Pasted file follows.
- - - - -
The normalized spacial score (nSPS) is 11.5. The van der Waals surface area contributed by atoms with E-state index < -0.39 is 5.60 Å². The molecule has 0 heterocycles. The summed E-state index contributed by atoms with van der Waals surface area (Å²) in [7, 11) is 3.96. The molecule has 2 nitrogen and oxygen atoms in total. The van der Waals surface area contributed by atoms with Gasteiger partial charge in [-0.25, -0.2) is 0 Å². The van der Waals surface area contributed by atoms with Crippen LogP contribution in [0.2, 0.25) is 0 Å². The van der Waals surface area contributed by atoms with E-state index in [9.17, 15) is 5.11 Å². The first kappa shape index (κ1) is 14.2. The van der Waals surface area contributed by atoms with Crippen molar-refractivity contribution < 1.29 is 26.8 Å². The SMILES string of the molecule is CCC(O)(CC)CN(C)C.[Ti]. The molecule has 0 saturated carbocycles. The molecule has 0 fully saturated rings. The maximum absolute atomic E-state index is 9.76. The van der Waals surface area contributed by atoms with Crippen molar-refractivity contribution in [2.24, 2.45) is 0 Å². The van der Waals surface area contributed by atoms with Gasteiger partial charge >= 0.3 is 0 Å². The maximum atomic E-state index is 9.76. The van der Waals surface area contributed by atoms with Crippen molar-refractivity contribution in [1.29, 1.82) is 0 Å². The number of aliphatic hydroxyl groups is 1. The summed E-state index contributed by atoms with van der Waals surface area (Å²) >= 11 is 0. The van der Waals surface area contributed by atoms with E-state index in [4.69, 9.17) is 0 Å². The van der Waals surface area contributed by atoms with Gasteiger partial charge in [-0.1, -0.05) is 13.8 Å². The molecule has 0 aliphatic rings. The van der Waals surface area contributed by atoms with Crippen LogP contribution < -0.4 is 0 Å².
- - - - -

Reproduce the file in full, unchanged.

The normalized spacial score (nSPS) is 11.5. The van der Waals surface area contributed by atoms with E-state index < -0.39 is 5.60 Å². The molecule has 0 heterocycles. The summed E-state index contributed by atoms with van der Waals surface area (Å²) in [7, 11) is 3.96. The molecule has 2 nitrogen and oxygen atoms in total. The van der Waals surface area contributed by atoms with Gasteiger partial charge in [-0.25, -0.2) is 0 Å². The van der Waals surface area contributed by atoms with Crippen LogP contribution in [0.2, 0.25) is 0 Å². The van der Waals surface area contributed by atoms with E-state index in [9.17, 15) is 5.11 Å². The first kappa shape index (κ1) is 14.2. The van der Waals surface area contributed by atoms with Crippen molar-refractivity contribution < 1.29 is 26.8 Å². The SMILES string of the molecule is CCC(O)(CC)CN(C)C.[Ti]. The molecule has 0 saturated carbocycles. The molecule has 0 fully saturated rings. The maximum absolute atomic E-state index is 9.76. The van der Waals surface area contributed by atoms with Crippen molar-refractivity contribution in [2.24, 2.45) is 0 Å². The van der Waals surface area contributed by atoms with Gasteiger partial charge >= 0.3 is 0 Å². The maximum atomic E-state index is 9.76. The van der Waals surface area contributed by atoms with Crippen molar-refractivity contribution in [1.29, 1.82) is 0 Å². The number of aliphatic hydroxyl groups is 1. The summed E-state index contributed by atoms with van der Waals surface area (Å²) >= 11 is 0. The van der Waals surface area contributed by atoms with E-state index in [4.69, 9.17) is 0 Å². The van der Waals surface area contributed by atoms with Gasteiger partial charge in [-0.1, -0.05) is 13.8 Å². The molecule has 0 aliphatic rings. The van der Waals surface area contributed by atoms with Crippen LogP contribution < -0.4 is 0 Å².